As adults, we are expected to know it all, be able to handle it, after all, we’re adults, all grown up now. Though more mature, life comes at us with things we don’t expect. Being an adult comes with pressure as we are expected to juggle relationships, kids, careers, success and growth. Experiencing increased responsibilities and expectations can often feel overwhelming. Additionally as we work towards taking care of this increased load, we can neglect ourselves in consequence.
There’s a lot going on in the life of an adult. Life is hard but manageable. Sometimes we need help, and it’s OK to ask for it. We can’t always do it ourselves, but that doesn’t mean that it can’t be done. Asking for help doesn’t mean that we are weak or a failure; it just means we are human.
Some of the signs that you might need to ask for help or get help for someone else are:
- Feeling hopeless, helpless, worthless, pessimistic and/or guilty
- Substance abuse
- Fatigue or loss of interest in ordinary activities, including sex
- Disturbances in eating and sleeping patterns
- Irritability, increased crying, anxiety or panic attacks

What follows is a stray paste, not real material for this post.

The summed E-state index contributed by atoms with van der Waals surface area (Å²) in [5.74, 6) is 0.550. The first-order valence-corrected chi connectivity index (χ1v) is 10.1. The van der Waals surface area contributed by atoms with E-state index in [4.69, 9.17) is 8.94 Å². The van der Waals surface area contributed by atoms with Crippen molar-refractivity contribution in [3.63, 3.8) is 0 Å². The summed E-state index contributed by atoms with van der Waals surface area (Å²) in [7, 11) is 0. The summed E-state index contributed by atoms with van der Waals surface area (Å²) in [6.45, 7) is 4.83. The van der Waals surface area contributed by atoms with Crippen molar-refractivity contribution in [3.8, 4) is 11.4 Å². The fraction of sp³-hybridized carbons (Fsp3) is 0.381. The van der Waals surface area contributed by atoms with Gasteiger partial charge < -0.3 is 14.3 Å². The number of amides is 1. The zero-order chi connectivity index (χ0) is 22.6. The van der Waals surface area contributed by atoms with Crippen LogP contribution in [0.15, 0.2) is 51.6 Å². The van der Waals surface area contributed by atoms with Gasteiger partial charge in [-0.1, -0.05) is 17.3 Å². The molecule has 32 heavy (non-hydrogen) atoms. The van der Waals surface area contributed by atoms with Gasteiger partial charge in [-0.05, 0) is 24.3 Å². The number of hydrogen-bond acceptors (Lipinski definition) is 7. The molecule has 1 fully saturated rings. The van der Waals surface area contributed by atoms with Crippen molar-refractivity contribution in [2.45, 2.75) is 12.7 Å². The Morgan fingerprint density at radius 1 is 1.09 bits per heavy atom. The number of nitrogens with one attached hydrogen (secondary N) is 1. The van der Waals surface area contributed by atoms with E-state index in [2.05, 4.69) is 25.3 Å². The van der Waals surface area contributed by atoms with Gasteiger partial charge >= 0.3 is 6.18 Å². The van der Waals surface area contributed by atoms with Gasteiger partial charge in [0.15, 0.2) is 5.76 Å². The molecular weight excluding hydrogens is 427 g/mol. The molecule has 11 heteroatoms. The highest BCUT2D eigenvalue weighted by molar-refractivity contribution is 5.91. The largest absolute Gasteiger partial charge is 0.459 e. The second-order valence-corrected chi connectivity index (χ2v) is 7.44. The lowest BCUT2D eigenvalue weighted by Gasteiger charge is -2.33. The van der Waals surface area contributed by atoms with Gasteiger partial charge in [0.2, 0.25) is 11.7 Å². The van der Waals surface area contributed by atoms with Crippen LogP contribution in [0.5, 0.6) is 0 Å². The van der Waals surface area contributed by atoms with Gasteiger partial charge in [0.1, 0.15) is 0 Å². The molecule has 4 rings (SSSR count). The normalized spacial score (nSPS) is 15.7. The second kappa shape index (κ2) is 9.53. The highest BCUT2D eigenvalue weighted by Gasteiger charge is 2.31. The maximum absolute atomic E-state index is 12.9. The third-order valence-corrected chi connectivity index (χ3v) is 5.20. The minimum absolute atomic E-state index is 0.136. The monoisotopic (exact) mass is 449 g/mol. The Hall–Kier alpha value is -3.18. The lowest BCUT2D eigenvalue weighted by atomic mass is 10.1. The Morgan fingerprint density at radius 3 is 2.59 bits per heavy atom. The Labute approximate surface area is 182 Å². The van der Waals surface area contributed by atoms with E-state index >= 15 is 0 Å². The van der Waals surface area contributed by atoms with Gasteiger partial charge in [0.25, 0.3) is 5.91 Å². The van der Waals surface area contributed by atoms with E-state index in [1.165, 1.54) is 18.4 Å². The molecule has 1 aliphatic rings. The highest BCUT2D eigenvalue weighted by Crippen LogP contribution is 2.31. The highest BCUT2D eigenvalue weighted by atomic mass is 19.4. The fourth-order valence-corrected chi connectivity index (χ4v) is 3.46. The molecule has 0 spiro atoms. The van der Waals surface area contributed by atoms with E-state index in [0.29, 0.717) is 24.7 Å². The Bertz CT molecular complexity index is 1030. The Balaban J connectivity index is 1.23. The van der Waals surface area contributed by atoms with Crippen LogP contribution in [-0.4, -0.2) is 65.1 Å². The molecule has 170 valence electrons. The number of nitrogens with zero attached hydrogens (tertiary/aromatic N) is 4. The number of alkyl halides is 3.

- Difficulty concentrating, remembering or making decisions
- Suicidal thoughts
- Persistent physical symptoms or pains that do not respond to treatment
- Sense of purposelessness
- The feeling of being trapped
- The feeling of hopelessness
- Persistent sad or “empty” mood
- Withdrawing from family, friends, work, school or your favorite hobbies
- Recklessness or high-risk behaviors
- Preoccupation with death
- Losing interest in things that you care about
- Drastic mood changes
- Making arrangements or setting your affairs in order
- Giving things away, especially prized possessions
If you or someone you know is exhibiting these risk factors, it is important to know that there is hope and help available. Once you have recognized the signs, you need to respond to the risk in asking about suicide. If you are thinking it, they might be as well. Once you are aware that there is a risk for suicide, there are many opportunities for you to REACT in seeking help in:
- Actively encourage the person to see a physician or mental health professional immediately.
- Removing firearms, prescription medication and other potential means from the area.
- Stay with the person until they get additional help.
- Call the National Suicide Prevention Lifeline number for additional assistance.
Remember There is HOPE, Ask for HELP, Choose LIFE.